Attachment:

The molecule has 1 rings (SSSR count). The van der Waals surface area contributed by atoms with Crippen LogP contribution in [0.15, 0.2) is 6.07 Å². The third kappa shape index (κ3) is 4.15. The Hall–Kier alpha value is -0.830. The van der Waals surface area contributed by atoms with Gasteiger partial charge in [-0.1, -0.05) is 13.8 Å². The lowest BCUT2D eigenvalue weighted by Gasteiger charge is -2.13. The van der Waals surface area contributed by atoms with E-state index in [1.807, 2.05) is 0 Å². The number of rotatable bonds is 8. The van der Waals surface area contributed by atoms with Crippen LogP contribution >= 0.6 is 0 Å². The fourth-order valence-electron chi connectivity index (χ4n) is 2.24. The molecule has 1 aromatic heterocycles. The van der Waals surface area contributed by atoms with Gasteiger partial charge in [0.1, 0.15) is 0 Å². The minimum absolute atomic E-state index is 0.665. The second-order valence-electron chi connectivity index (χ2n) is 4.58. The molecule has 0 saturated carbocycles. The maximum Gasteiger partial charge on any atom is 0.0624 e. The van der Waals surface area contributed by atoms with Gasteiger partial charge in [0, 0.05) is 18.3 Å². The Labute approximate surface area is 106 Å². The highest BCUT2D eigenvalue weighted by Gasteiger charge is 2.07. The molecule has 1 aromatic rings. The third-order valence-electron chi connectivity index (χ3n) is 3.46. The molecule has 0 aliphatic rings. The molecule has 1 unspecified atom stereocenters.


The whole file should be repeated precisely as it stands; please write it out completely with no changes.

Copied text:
The molecule has 1 rings (SSSR count). The van der Waals surface area contributed by atoms with Crippen LogP contribution in [0.15, 0.2) is 6.07 Å². The third kappa shape index (κ3) is 4.15. The Hall–Kier alpha value is -0.830. The van der Waals surface area contributed by atoms with Gasteiger partial charge in [-0.1, -0.05) is 13.8 Å². The lowest BCUT2D eigenvalue weighted by Gasteiger charge is -2.13. The van der Waals surface area contributed by atoms with E-state index in [1.807, 2.05) is 0 Å². The number of rotatable bonds is 8. The van der Waals surface area contributed by atoms with Crippen LogP contribution >= 0.6 is 0 Å². The fourth-order valence-electron chi connectivity index (χ4n) is 2.24. The molecule has 1 aromatic heterocycles. The van der Waals surface area contributed by atoms with Gasteiger partial charge in [0.1, 0.15) is 0 Å². The minimum absolute atomic E-state index is 0.665. The second-order valence-electron chi connectivity index (χ2n) is 4.58. The molecule has 0 saturated carbocycles. The maximum Gasteiger partial charge on any atom is 0.0624 e. The van der Waals surface area contributed by atoms with Gasteiger partial charge in [0, 0.05) is 18.3 Å². The Labute approximate surface area is 106 Å². The highest BCUT2D eigenvalue weighted by Gasteiger charge is 2.07. The molecule has 1 aromatic rings. The third-order valence-electron chi connectivity index (χ3n) is 3.46. The molecule has 0 aliphatic rings. The molecule has 1 unspecified atom stereocenters.